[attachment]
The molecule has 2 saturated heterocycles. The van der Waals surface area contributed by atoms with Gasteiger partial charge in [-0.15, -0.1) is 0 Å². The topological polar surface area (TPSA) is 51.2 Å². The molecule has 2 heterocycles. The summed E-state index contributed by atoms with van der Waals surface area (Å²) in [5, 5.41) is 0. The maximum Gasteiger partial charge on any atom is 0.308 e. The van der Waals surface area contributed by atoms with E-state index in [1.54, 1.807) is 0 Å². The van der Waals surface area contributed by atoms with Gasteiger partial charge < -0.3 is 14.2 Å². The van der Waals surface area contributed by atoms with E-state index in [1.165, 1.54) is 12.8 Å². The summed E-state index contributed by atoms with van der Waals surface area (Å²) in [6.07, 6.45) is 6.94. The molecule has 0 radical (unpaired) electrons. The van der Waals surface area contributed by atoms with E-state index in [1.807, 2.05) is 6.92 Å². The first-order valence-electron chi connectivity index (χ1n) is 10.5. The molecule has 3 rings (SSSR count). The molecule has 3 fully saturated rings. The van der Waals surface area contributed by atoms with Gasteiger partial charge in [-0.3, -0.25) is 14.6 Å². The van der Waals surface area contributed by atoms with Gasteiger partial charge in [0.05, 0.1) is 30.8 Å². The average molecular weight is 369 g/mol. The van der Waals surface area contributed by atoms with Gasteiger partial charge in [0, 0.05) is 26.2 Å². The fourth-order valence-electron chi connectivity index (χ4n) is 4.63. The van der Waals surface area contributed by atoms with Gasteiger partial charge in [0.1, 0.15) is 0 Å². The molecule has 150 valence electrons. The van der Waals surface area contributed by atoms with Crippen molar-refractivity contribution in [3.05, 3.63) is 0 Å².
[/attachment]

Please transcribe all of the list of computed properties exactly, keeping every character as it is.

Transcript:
The molecule has 2 saturated heterocycles. The van der Waals surface area contributed by atoms with Gasteiger partial charge in [-0.15, -0.1) is 0 Å². The topological polar surface area (TPSA) is 51.2 Å². The molecule has 2 heterocycles. The summed E-state index contributed by atoms with van der Waals surface area (Å²) in [5, 5.41) is 0. The maximum Gasteiger partial charge on any atom is 0.308 e. The van der Waals surface area contributed by atoms with E-state index in [1.54, 1.807) is 0 Å². The van der Waals surface area contributed by atoms with Gasteiger partial charge < -0.3 is 14.2 Å². The van der Waals surface area contributed by atoms with E-state index in [1.165, 1.54) is 12.8 Å². The summed E-state index contributed by atoms with van der Waals surface area (Å²) in [6.07, 6.45) is 6.94. The molecule has 0 radical (unpaired) electrons. The van der Waals surface area contributed by atoms with E-state index in [1.807, 2.05) is 6.92 Å². The first-order valence-electron chi connectivity index (χ1n) is 10.5. The molecule has 3 rings (SSSR count). The molecule has 3 fully saturated rings. The van der Waals surface area contributed by atoms with Gasteiger partial charge in [-0.3, -0.25) is 14.6 Å². The van der Waals surface area contributed by atoms with Gasteiger partial charge in [0.05, 0.1) is 30.8 Å². The average molecular weight is 369 g/mol. The van der Waals surface area contributed by atoms with Gasteiger partial charge in [0, 0.05) is 26.2 Å². The fourth-order valence-electron chi connectivity index (χ4n) is 4.63. The van der Waals surface area contributed by atoms with Gasteiger partial charge in [0.1, 0.15) is 0 Å². The molecule has 150 valence electrons. The van der Waals surface area contributed by atoms with Crippen molar-refractivity contribution in [3.05, 3.63) is 0 Å².